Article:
Culture wars focus public attention on one prominent, contentious, emotional issue (like assisted suicide or abortion) to the detriment of other very important health issues like women's health care and elder care. This is the gist of an article I wrote at AlterNet this week. You can read it here.
Pro-abort Ann Neumann at Alternet is tying the fight to legalize euthanasia and assisted suicide in the UK to the fight to advance abortion rights in the US. Of course. The common denominator: Death, death, death.
My God is My Credential.
The common denominator is, of course, not "death, death, death" but the highly publicized efforts of folks like Stanek to focus not only on diminishing and discrediting women's rights but also those of elders. Pro-life groups have for the past few years worked hard to raise "euthanasia" on their platform. Terri Schiavo's brother, Bobby Schindler, spoke at the "pro-life" march a few weeks ago. "Right to life" groups are supporting elder rights-infringing legislation all over the country. The Catholic Church and Fundamentalists jointly have gone after women's and elder's health care autonomy. Stanek's own site regularly attacks end of life care choice. That the "pro-life" movement is working to determine the rights of the vulnerable and dying as their own domain is no secret, certainly not one that I'm exposing.
That anyone who believes in women's rights or elders' rights is pro-death is ludicrous, a line of irrational thinking that requires precisely the closed arguments that I say culture wars require. But that doesn't stop "pro-life" groups from trying to paint as pure evil those who don't abide by their fundamentalist attempts to impose denominational health care on the rest of the country. They've framed the debate for so long that they've begun to sound silly if you step back and look with any shred of critical thought at the issues.
That a woman loses her rights (to the state, or to the fetus, or, well, to Jill Stanek) when she becomes pregnant is religious idealization of a potentiality - a future human being. It is the same kind of religious ideology that is behind the "personhood" bills across the country that work to further limit women's access to medically-sound, legal health care. And the same imposition that allows these groups to damage the rights of patients at the end of their life. You know, "cradle to grave," "whole cloth," "sanctity of life" stuff that gives the self-righteous license to meddle in your health care decisions.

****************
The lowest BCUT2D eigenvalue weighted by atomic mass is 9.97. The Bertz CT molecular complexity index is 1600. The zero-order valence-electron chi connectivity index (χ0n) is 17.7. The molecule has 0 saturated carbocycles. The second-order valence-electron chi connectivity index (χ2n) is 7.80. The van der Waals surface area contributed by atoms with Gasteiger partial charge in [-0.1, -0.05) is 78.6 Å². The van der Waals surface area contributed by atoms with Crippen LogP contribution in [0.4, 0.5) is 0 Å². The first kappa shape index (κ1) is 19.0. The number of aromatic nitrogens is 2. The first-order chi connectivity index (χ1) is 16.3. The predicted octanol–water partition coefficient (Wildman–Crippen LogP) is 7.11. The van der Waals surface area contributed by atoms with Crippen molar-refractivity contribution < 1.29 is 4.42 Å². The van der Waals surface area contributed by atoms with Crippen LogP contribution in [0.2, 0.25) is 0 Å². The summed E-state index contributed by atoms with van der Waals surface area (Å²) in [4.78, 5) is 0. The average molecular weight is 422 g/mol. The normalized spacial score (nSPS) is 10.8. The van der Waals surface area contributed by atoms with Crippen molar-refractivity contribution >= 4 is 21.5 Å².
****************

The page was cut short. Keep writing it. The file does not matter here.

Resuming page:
I am far from pure evil; I just happen to think that women and elders, not Jill Stanek, should make their own health care decisions. But Stanek's easy to write off as absurd and fanatical. Women's rights advocates and rational Americans have been doing it for years. But luck with those "credentials" Jill.
Don't Go Near Disability Rights.
The comment from yesterday that caught my interest the most came from the "anti-euthanasia" disability group with the catchiest name ever, Not Dead Yet. They write at their site:
Anyway, if you're here and you're reading this - it's obvious who she left out. Disability advocates and activists - in the US and the UK - oppose legalization of euthanasia and assisted suicide. The "practical" issues she and Beresford refer to are exactly the economic, social and support factors that disability advocates constantly bring up as being central to any discussion of assisted suicide and euthanasia.
And Neumann already knows this - or she should. She found her way to Bill Peace's Bad Cripple blog last month, but shied away from engaging from the critique of her initial attacks on what she termed "slippery slope" arguments on the blog. Not long after that, she announced the news of the Disability and Health Journal Issue on Assisted Suicide on her own blog.
So she knows that disability activists and advocates are out there, talking about the "practical" things. The trouble is, we think legalization of assisted suicide and euthanasia is bad policy.
In other words, she's fostering and promoting the very polarization that she bemoans. Maybe it's because she really isn't sorry that assisted suicide is seen as a "culture wars" issue after all.
Minus the dismissive, snarky tone, NDY is right. I have been aware of their "anti-euthanasia" efforts for some time. And they are absolutely right that I have avoided them, to some extent. But I'll get to the reasons in a minute. As to the "polarization" I am fostering, I suspect they mean my disclusion of disability rights groups from the patients' rights alliance (that doesn't really exist but that I fantasize about often).
Nothing can be farther from the truth. But I hope to have a new article out in a few days that dispel that accusation. I just don't think that NDY represents and speaks for all disabled persons and I know that not all disabled persons are anti-aid in dying (or anti-patients' rights or anti-women's rights). And as to my joy in any assisted suicide culture war? I'll let my readers discern how engaged I am with hospice and palliative care, health care reform, and elders' rights.